It is one of the most profound changes in life in the US, and in much of the rich world. Instead of meeting our partners in school, at work, or through friends and family, many of us now meet them online.
Some 39% of heterosexual couples that got together in the US in 2017 met online, according to a recently released study (pdf) by sociologists Michael Rosenfeld and Sonia Hausen of Stanford University and Reuben Thomas of University of New Mexico. This was also the case for more than 60% of same-sex couples that year. That makes online dating by far the most common way that American couples now meet. The data also show that between 1995 to 2017, meeting through friends saw the largest decline, from 33% of couples at the start of the period to just 20% at the end.
“It used to be that finding a partner is something one did with their community,” says Thomas. “Now it is basically an individual quest.” This has also created a $4 billion-plus industry to help people on that quest (paywall). Thomas and his counterparts’ research paper is currently under review for publication in an academic journal.
The data in the study come from the How Couples Meet and Stay Together survey, which is the most comprehensive data collected on romantic relationships in the US. The survey allows for multiple answers to the question about how people met, so a recent rise of people meeting at bars and restaurants is not down to serendipity but rather people who arranged to meet for dinner or a drink via online dating sites.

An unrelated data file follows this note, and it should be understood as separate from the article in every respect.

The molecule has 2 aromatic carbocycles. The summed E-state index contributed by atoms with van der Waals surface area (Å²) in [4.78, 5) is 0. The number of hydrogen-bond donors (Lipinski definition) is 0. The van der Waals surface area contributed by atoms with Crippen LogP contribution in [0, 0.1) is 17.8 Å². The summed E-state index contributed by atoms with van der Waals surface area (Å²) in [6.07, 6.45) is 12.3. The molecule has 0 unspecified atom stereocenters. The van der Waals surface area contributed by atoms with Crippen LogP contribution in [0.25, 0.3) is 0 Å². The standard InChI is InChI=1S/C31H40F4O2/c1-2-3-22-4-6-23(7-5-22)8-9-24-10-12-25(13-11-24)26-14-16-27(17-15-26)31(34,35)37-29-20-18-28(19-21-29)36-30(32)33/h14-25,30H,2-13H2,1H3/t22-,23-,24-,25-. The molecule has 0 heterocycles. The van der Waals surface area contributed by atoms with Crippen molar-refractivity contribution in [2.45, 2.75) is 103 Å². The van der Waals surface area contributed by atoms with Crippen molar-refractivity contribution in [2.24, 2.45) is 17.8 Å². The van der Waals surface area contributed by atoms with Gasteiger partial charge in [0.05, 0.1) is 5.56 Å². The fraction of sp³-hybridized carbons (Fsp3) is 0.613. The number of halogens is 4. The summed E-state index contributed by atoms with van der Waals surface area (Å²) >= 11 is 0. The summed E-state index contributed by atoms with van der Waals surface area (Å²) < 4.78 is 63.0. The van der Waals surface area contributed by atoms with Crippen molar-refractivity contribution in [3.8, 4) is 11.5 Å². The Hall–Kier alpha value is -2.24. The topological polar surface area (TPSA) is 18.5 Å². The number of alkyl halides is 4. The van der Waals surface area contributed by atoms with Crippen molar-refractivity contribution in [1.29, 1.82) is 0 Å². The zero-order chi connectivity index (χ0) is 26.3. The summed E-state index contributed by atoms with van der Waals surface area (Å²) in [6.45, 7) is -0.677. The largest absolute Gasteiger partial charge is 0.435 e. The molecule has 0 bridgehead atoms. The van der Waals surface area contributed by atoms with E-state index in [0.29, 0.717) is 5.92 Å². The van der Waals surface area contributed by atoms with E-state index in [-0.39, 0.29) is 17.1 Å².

The study by Thomas, Rosenfeld, and Hausen finds that the share of couples meeting online has just about doubled since 2009. Since the technology hasn’t improved that much since the 1990s and 2000s, says Thomas, he thinks the explanations is that online dating has finally become culturally acceptable. There is no longer much a stigma about meeting a partner online, and few now view online dating as unsafe. “People used to make up stories about how they met, so they wouldn’t have to admit that they met online, but now many people embrace it,” says Thomas.
He and fellow researchers present several other notable findings about the rise in online dating. They explain that it is not phone apps, but rather websites accessed via computers, that account for most of the online relationships created in 2017, though that may be changing. They also note that the share of people who first met online and were previously strangers rose from about 81% in 2009 to almost 90% in 2017. Finally, they note that online couples don’t appear to be any more likely to break up than those who met “in real life.”
Thomas says that people often underestimate the huge cultural shift that online dating has had on society. Research suggests that online dating has led to more interracial marriages, more couples with different religions and levels of education, and also pairings with partners who tend to be closer in age (pdf).